The same is true of the Church. In the face of so much disappointment in our fellow Christians, and especially in those appointed to lead us, although we must admit in ourselves as well, we might have hoped that the celebration of Christ shining his light in the darkness would have led to something new, something different. Instead, Peter reminds us that what we can expect, what we must expect here and now, are those same ministries the Church has always had, the same hierarchy willed by grace into the Church by Jesus Christ himself: And He Himself gave some to be apostles, some prophets, some evangelists, and some pastors and teachers, for the equipping of the saints for the work of ministry, for the edifying of the body of Christ.

The ordinary, the run of the mill, with its losses and disappointments included, is not meant to be a sign of the absence of Jesus Christ. On the contrary, Jesus' most merciful coming in Bethlehem, and his wondrous manifestation to the nations, while meant to transform the world utterly and decisively, was also to do so in and through the world as it is. It was not to save another world, a different world, that Christ came. Jesus came among us so that this world, the world we live in here and now, with all of its joys and trials, its boredom and terrors, it victories and its defeats, could come to share in his everlasting glory. Indeed, in and through the ministry of the Church, this is what he is doing even now. However, much we may fear that nothing has changed, our life in the Church, and precisely our being open to the ministry of those appointed by Christ for our edification, is precisely the occasion for that radical transformation for which we have been longing. It is nowhere else but here in the Church, no other time but the ordinary time of our lives, that will be the locus, the time and place, for the newness of life to dawn upon us, that day when we all come to the unity of the faith and of the knowledge of the Son of God, to a perfect man, to the measure of the stature of the fullness of Christ.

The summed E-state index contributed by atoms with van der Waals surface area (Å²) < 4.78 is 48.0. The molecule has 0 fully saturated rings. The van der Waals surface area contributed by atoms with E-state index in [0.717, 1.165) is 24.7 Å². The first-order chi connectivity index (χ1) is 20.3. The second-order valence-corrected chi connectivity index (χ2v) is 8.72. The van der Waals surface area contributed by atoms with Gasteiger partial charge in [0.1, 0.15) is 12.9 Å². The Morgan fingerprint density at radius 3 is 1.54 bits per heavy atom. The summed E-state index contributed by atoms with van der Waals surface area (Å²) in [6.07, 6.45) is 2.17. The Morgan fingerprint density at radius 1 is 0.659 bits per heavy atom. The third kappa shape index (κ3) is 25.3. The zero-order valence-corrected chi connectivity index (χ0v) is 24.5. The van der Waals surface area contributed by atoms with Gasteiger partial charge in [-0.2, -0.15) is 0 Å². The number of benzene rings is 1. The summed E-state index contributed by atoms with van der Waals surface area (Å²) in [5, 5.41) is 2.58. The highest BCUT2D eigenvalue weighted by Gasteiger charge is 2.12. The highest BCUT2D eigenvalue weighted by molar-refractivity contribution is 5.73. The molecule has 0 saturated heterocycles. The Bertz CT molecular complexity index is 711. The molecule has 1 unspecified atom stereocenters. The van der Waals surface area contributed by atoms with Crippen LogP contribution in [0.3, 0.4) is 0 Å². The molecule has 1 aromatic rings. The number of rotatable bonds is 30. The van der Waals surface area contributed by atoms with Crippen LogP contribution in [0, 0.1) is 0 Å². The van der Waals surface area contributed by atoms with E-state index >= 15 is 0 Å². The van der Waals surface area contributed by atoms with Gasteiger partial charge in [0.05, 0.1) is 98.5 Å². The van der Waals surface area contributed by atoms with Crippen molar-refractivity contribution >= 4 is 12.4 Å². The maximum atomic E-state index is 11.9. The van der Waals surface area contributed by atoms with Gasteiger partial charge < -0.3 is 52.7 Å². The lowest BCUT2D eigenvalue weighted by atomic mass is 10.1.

Sunday, January 6, 2013

The Holy Theophany of our Lord and Savior Jesus Christ

Titus 2:11-14; 3:4-7 / Matthew 3:13-17

For the grace of God that brings salvation has appeared to all men...